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Op-ed: Trans Is Beautiful, Even Without Annie Leibovitz

Op-ed: Trans Is Beautiful, Even Without Annie Leibovitz


Many embraced Caitlyn Jenner because she personifies the female beauty ideal. What if she wasn't so glamorous?

By now you, like everyone else, have seen the incredible "after" Vanity Fair picture of Caitlyn Jenner. Then again, if Annie Leibovitz was photographing me, I'd probably look like Eva Peron.

Her picture points up two uncomfortable truths about being a transgender woman.

First, for the most part, we look different. If you're a trans man, you can counter many of the more unfortunate effects of estrogen by taking testosterone: growing body hair, getting a deeper voice, having bigger muscles.

It doesn't work the other way around. Once you have a deep voice, a six-foot frame, and wide shoulders, no amount of estrogen is going to undo that.

Which is another way of saying that by denying us hormones and at least hormone blockers when we're young, society sort of allows us to be poisoned by our own bodies. Society doesn't even have to do anything -- it simply has to not do anything. Which is currently the experience of the vast majority of us. Which is why most of us do not look like Caitlyn Jenner.

You can address some of the facial effects through feminization surgery, getting a nose job (guilty as charged), Adam's apple shave (ditto), cheek reshaping, and sanding down of heavy eyebrows (nope).

But the basic fact of transitioning from male to female is that your body's basic chassis is going to stay pretty much the same.

Which brings us to the second uncomfortable truth about being a transgender woman, which is we have allowed ourselves to be thoroughly colonized by cisgender aesthetics. We let cisgender women set the standards by which we are judged and often judge ourselves. If Caitlyn ends up looking like Lea DeLaria, I doubt she gets the pinup cover photo on Vanity Fair.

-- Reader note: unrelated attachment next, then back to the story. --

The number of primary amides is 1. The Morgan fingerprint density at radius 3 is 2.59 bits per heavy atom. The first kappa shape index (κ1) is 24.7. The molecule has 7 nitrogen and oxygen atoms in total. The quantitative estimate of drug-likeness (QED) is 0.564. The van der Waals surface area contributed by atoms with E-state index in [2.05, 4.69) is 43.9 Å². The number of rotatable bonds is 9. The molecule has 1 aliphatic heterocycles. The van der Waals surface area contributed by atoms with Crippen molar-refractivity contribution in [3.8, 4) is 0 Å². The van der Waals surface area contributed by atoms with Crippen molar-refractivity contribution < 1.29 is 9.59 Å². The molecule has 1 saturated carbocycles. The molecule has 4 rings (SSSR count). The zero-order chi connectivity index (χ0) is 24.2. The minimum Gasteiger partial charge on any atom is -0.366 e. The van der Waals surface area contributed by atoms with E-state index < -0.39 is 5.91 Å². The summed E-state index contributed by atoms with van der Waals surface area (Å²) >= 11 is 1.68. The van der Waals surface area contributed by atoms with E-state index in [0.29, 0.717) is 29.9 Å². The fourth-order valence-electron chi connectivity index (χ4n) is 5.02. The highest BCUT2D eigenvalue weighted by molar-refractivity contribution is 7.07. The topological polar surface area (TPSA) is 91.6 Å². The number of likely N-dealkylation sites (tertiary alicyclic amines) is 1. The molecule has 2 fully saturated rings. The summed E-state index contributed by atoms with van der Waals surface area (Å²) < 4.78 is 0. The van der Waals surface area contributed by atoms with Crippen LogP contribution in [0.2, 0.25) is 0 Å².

We grow up marinated in a culture that despises transgender bodies and tries its best to teach us to do the same.

Well, few of us are born hoping to look genderqueer. Yet in the 1970s, African-Americans were able to challenge the dominant white aesthetics of straight hair, light skin, and tiny noses through campaigns to declare that black is beautiful!

But decades ago, when I transitioned, people still complimented me by telling me I looked "just like a real woman." And that hasn't changed very much.

At a national conference of executives last week, one attendee went out of her way to explain she had "never suspected " I was transgender. This, of course, was high praise.

Looking transgender was apparently some kind of failure. Certainly she would have been dismayed and insulted if I'd told her that I had suspected she was trans.

Cisgender people pull this kind of crap all the time, and they will continue until we start pushing back. As a movement we've waited far too long to mount a full-on frontal assault on cisgender aesthetic standards and the constant pressure to let them colonize our bodies and minds.

There are many kinds of beauty in this world, and transgender women are a part of it. Not every one of us will look like Caitlyn or Janet Mock. But we don't need to.

Next time a cisgender person tells you they "never suspected" you were transgender, tell them with a smile: "Get your standards off my body. Hey, trans is beautiful!"

Riki-wilchins_290_0RIKI WILCHINS is an author and speaker focusing on transgender issues.

Advocate Channel - The Pride StoreOut / Advocate Magazine - Fellow Travelers & Jamie Lee Curtis

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